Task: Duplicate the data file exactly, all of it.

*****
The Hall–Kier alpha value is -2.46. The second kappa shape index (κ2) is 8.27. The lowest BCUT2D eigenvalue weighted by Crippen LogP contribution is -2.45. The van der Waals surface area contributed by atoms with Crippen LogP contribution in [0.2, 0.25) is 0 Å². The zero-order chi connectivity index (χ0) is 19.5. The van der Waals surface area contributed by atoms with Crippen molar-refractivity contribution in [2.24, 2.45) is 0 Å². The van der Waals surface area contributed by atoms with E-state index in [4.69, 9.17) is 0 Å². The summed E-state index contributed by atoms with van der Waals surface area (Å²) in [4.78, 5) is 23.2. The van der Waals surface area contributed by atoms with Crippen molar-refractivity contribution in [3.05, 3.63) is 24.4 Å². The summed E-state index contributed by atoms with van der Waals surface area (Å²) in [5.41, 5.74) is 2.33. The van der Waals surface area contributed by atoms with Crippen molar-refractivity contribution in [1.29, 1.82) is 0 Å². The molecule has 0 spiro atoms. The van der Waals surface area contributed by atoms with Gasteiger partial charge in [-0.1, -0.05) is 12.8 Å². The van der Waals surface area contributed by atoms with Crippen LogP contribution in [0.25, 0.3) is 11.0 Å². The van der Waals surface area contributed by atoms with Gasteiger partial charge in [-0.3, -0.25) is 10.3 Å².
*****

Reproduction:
The Hall–Kier alpha value is -2.46. The second kappa shape index (κ2) is 8.27. The lowest BCUT2D eigenvalue weighted by Crippen LogP contribution is -2.45. The van der Waals surface area contributed by atoms with Crippen LogP contribution in [0.2, 0.25) is 0 Å². The zero-order chi connectivity index (χ0) is 19.5. The van der Waals surface area contributed by atoms with Crippen molar-refractivity contribution in [2.24, 2.45) is 0 Å². The van der Waals surface area contributed by atoms with E-state index in [4.69, 9.17) is 0 Å². The summed E-state index contributed by atoms with van der Waals surface area (Å²) in [4.78, 5) is 23.2. The van der Waals surface area contributed by atoms with Crippen molar-refractivity contribution in [3.05, 3.63) is 24.4 Å². The summed E-state index contributed by atoms with van der Waals surface area (Å²) in [5.41, 5.74) is 2.33. The van der Waals surface area contributed by atoms with Crippen molar-refractivity contribution in [1.29, 1.82) is 0 Å². The molecule has 0 spiro atoms. The van der Waals surface area contributed by atoms with Gasteiger partial charge in [-0.1, -0.05) is 12.8 Å². The van der Waals surface area contributed by atoms with Crippen LogP contribution in [0.25, 0.3) is 11.0 Å². The van der Waals surface area contributed by atoms with Gasteiger partial charge in [-0.3, -0.25) is 10.3 Å².